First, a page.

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Costly intervention program has no measurable effect on early retirement

Los Angeles, CA (December 2nd, 2011) Most of us would agree that prevention is better than cure. But new results out in the journal Clinical Rehabilitation, published by SAGE, indicate that a costly intervention programme designed to reduce early retirement on health grounds in Finland had no measurable effect.

The research was a large scale evaluative study of vocational rehabilitation, which followed 872 participants and their 2440 matched controls for up to nine years. The participants went through a four-week prevention programme incorporating physical and psychological health education and support. It aimed to help participants adopt a healthier lifestyle, and to achieve greater aerobic capacity, muscle strength and endurance, and to better manage their own stress.

This research was part of the Finnish Public Sector Study, an ongoing prospective study among employees working in 10 towns and 21 hospitals in Finland. Among other data, researchers gathered information on psychosocial factors at work, individual factors, health, and health behaviors. All of the participants were linked to employers' records and national health registers.

When the researchers compared how frequently participants and controls complained suboptimal health, psychological distress, and anxiety, there was no significant difference. After the intervention there was also no significant difference between scores for the groups, either in the short term (on average after 1.7 years) or in the longer term (on average followed up after almost six years or in some cases for up to nine years).

The four week programme is widely used in Finland in a bid to reduce early retirement on health grounds. But this study suggests that the programme had little effect, either in the short or long term, on how those who took part perceived their health. The intervention would typically involve a physician, a physiotherapist, a psychologist, a social worker, and a vocational rehabilitation specialist. Sometimes a nurse, an occupational therapist, an occupational physiotherapist, and a nutritionist would also join the team.

Of the 872 participants who received the intervention, 90 percent were women. The perceived work-related health effects were not limited to particular groups of workers: 36 percent held the highest occupational positions, and 35 percent were in service work or manual jobs.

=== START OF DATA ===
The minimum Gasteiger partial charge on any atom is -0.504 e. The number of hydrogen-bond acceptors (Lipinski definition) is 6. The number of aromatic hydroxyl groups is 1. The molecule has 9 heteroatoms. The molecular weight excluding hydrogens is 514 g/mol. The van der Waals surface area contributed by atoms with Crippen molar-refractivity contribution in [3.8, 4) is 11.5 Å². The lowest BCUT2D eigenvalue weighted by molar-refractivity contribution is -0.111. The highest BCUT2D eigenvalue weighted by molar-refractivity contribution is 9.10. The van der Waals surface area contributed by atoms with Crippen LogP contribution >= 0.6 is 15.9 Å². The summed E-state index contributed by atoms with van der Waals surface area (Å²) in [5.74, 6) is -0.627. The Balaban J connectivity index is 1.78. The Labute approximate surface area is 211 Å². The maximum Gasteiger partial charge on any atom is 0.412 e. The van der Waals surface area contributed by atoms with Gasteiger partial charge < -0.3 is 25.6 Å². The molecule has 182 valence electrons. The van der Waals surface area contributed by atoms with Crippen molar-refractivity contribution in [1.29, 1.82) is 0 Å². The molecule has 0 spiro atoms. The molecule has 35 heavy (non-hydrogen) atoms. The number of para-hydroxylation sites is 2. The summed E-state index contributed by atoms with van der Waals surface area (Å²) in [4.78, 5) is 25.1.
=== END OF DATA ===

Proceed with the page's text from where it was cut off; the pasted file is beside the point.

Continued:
Although the authors stress that their findings may not hold true beyond Finland, the study will shine a spotlight on similar, work-related interventions. These tend to be either individual-based, offering tools in areas such as healthy lifestyle or stress management; or they are work-directed, and might include changes in working environment or organization. To date, solid evidence for the effectiveness of either type of intervention is limited.

Perceived health is a strong predictor and marker of morbidity, work disability, and mortality. Almost one in three workers complains of psychological distress, tiredness, or anxiety, estimated to cause an annual loss of at least EUR 20 billion in the European states.

This most widely used multidisciplinary inpatient rehabilitation programme in Finland primarily aims to prevent work capacity deteriorating in physically, mentally, or socially stressful occupations at an early stage, before illnesses causing work disability develop. It may be that the programme simply isn't reaching those who need it most - the study authors note that those put forward for the intervention were often highly educated, satisfied employees who are not exposed to severe stress or do not perceive stress-related symptoms.

"Our results suggest that the vocationally oriented, individual-based multidisciplinary prevention programme focused on in this study may not be effective in improving perceived health," said the leading author Mikhail Saltychev, Department of Rehabilitation, Turku University Hospital, Finland. "Future research is needed to examine the reasons for the ineffectiveness of this costly early intervention and to identify more effective preventive measures to improve subjective health in working populations."


Contact: Jayne Fairley
SAGE Publications

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